The Past, In A Different Light…
The Clive Museum in Powis Castle, Wales, has made some changes in its website at a time when the Black Lives Matter Movement is rocking the world!
The Palace hosts a collection of artefacts brought from India by Lord Robert Clive (September 25, 1725 – November 22, 1774), and his son Edward. Known as ‘Clive of India’, he was the first British Governor of the Bengal Presidency in colonial period. He, along with Warren Hastings, is credited for laying the foundation of the British Empire in India. Among more than a thousand of collected items, there are wooden carvings of Nawab Siraj-ud-Daulah and his palanquin made of gold. It is to be noted that Siraj-ud-Daulah was the last independent Nawab (Monarch) of Bengal, the eastern province of India. The end of his reign marked the start of the rule of British East India Company over Bengal, and later almost entire South Asia. Also, the Museum showcases the royal colourful tent of Tipu Sultan and the jewelled tiger head of his golden throne. Tipu was also known as the ‘Tiger of Mysore’, as he was the ruler of the Kingdom of Mysore (in southern part of India) and a pioneer of rocket artillery.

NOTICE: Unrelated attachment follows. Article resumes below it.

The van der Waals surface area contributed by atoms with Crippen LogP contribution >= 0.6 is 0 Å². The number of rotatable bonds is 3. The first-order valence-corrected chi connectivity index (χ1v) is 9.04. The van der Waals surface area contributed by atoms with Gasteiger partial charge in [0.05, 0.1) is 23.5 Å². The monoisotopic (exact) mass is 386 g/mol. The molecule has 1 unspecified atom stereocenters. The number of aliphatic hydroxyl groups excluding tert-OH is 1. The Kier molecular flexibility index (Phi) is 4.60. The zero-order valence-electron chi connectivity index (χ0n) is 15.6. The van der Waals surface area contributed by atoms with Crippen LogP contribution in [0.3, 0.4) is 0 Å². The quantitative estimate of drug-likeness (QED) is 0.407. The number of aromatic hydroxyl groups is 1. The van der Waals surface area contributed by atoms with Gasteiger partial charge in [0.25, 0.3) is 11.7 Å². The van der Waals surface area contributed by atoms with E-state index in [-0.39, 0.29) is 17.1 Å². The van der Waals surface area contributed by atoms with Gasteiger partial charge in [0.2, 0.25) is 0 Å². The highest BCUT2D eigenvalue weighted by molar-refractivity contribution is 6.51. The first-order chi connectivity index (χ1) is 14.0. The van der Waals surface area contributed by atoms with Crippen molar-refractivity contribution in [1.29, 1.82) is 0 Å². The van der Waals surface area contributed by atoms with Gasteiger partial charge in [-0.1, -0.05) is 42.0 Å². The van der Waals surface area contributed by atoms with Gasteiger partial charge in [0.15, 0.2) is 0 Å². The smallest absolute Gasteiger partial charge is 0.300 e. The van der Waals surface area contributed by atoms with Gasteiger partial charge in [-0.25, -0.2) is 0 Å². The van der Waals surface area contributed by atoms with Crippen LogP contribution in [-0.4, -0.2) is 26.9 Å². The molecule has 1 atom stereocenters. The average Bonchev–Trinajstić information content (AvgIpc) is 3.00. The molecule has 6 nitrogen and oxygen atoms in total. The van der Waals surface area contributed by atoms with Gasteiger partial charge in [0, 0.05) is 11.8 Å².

Earlier, the Palace’s website mentioned that Clive had successfully suppressed the coup and acquired huge sums of money. Incidentally, the 35-year-old Clive returned to Britain from India in 1760 with assets worth GBP 0.3 million. Again, he went to India and again returned to his country with a huge amount of wealth. The National Trust recently corrected this statement, saying that Clive and his son had looted some artefacts. The Trust also mentioned that the Palace showcases a painful chapter of British Colonial history, and the authorities would retell the history in a different way in the coming days…
A spokesperson of the Trust said: “The National Trust looks after places and collections that are linked to world histories, including the legacies of colonialism and slavery. We are working with partners to ensure these are fully explored and interpreted.” “Otherwise, the shame and pain of history will break our hearts,” he stressed.
The role of Robert Clive in British Colonial History has come under scrutiny as campaigners seek to have his statue removed from its plinth in Shrewsbury Town Centre.
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